Friday, April 24, 2009

Subterranean Homesick Blues

Even though I construct altarpiece-like box constructions, as an artist, I hate to be confined to a box. I find that the art world may be even worse than other areas of the culture in confining people to specific categories. One look at the job postings section of the College Art Association’s website is enough to convince people that there are more rarified and miniscule areas of study and expertise in the history of art than can be imagined. Labels make life easier, but they limit our human—or humane—interactions.

I found this to be the case with my former position with CIVA but also because of any associations with Christian institutions (i.e. colleges) I have had. It was far easier to write me off as an ignorant Bible-thumper than to engage in meaningful interaction. Time and again I encountered artists, curators, scholars—you name it—who were ready to terminate a conversation as soon as one of these labels found its way into our discourse. I could usually turn things around when the individual found that I was more than conversant in and knowledgeable about multiple aspects of the contemporary art world.

I must confess. I have been guilty of the same kind of crime. On one occasion I met James Cooper, the editor of the American Arts Quarterly, for lunch while on a visit to New York City. His work with the Newington-Cropsey Foundation, along with his well-considered editorials for the journal, left me with the presupposition that he was interested in only a fairly narrow segment of the art world. On the contrary, we had such an enlivened discussion on all facets of art that I was internally embarrassed I had ever harbored such a notion. We concluded our visit with a trip through the Edvard Munch exhibition then on display at the Museum of Modern Art. I think we both left with a new vision and comprehension of the Norwegian Expressionist’s work.

This brings me back to the American Arts Quarterly. In the Winter 2009 issue I was pleased to find a review of the recent George Tooker retrospective exhibition at the National Academy Museum in New York City. Written by the eminent art historian Donald Kuspit, this wide-reaching review gave more insight than many I read these days. Kuspit made a not entirely original analogy of Tooker’s 1950 painting Subway (above) as a Hell for the Modern world. The claustrophobic painting teems with bewildered Manhattanites lost within the labyrinth of the city’s subway system. It stands as a metaphor for the disillusioned fate of Modern humanity.
Granted, Kuspit is not the first to point this out. Yet as I pondered the relevance of the subterranean metaphor it agitated my sensibilities in a distinct way that previous interpretations of the painting had not. I imagine that this time around my more recent familiarity with the subways of both Boston and New York internalized the interpretation. In the sweltering heat of a Northeastern summer, these subway systems certainly can give Dante and Virgil a run for their money.

My acquaintance with the subway as a type of Hell launched my mind into the configuration of a new altarpiece with a Boston "T" car as the vehicle of Hell. Living just outside of Boston, I regularly used mass transit to enter the city, arriving at North Station underneath the parquet court of the Celtics. From there, the Green Line was my typical starting point, often bringing me to the Park Street Station—the oldest subway station in the U.S. What better place than Park Street to re-imagine a New England Puritanical Hell?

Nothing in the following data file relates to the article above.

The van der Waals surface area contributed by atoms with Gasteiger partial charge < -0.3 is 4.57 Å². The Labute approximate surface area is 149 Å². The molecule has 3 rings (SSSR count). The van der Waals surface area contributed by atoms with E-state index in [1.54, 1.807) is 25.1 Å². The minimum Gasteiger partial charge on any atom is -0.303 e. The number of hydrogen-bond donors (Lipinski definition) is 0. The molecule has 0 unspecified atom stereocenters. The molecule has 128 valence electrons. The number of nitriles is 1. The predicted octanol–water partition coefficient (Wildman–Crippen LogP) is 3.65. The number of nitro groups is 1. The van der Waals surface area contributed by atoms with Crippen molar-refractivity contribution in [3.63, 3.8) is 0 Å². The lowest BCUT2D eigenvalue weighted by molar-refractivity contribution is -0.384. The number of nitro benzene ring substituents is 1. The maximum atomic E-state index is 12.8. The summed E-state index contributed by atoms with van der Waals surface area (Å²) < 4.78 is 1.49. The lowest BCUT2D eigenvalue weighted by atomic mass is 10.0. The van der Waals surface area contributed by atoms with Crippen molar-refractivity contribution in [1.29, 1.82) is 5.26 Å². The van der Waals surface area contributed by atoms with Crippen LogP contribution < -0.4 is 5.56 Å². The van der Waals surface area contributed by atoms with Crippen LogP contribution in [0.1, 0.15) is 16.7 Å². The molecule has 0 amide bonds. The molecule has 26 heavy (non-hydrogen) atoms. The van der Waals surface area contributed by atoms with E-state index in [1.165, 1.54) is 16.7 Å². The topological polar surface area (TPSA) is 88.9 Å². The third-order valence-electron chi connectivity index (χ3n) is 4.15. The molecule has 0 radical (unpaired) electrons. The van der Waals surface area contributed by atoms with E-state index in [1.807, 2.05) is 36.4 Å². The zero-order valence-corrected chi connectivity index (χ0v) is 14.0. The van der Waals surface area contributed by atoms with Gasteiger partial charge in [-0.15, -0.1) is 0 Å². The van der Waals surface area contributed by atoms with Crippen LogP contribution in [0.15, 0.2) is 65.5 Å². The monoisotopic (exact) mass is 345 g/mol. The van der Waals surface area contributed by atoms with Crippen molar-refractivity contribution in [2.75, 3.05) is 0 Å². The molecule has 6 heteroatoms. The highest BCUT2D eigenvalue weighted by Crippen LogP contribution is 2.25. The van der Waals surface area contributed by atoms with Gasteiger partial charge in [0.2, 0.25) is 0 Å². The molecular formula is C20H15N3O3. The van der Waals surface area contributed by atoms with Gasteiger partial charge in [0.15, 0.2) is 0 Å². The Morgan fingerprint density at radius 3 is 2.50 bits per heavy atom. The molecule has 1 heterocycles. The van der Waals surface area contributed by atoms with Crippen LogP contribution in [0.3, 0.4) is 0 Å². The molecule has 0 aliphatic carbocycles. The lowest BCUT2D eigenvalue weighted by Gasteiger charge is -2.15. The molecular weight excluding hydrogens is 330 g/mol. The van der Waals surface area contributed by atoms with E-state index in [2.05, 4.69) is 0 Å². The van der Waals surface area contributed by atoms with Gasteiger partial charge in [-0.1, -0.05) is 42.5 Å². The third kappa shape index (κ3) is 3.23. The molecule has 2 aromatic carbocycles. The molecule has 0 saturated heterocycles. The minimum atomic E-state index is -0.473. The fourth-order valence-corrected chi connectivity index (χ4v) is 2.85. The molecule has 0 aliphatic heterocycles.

I miss Boston—even the hellish quality of the Green Line on an afternoon when Fenway Park is hosting a World Series game. Still, the "T" as Hell was only a premise on which to build a more complex work. Sure, the subway car could play host to Charon. I guess the Charles River would be his route instead of the Styx. Probably some would say that the great Satan of liberalism lies across the Charles in ivy covered Cambridge. But that would require taking the Red Line and my intuition was not necessarily leading there, clever as the concept might be.

Typical of postmodernist appropriationism, I felt that some kind of Last Judgment image was more in keeping with my theme. Many people are aware of Michelangelo’s Last Judgment. Its location in the Sistine Chapel along with its controversial nudity has perhaps made it more famous as a type than a recognizable image. I rather enjoy Luca Signorelli’s Last Judgment, as well. Michelangelo visited the cathedral in Orvieto to view it when preparing his own version. My month in Orvieto allowed me plenty of opportunity to study this work. In the end, however, my favorite Last Judgment is Rogier van der Weyden’s. Those poor, naked, doomed souls being chased into Hell are on my top ten list of northern renaissance images.

Lest I give my elaborate concept away in full, I will conclude. The totality of this work will be based in some specific personal experiences. This will not configure a typical Last Judgment. And this brings me back to my original annoyance. I expect that many might place my work in the category of "religious art." I agree that there are some pieces (woodcuts and cathedral etchings) that fall more comfortably into that designation. The altarpieces, however, do not. They do appropriate religious imagery and trappings, but they are far more complex than that simply reading. My hope is that when the next wave of altarpieces is completed they will receive a broader audience that more accurately reflects their complexity.

No comments: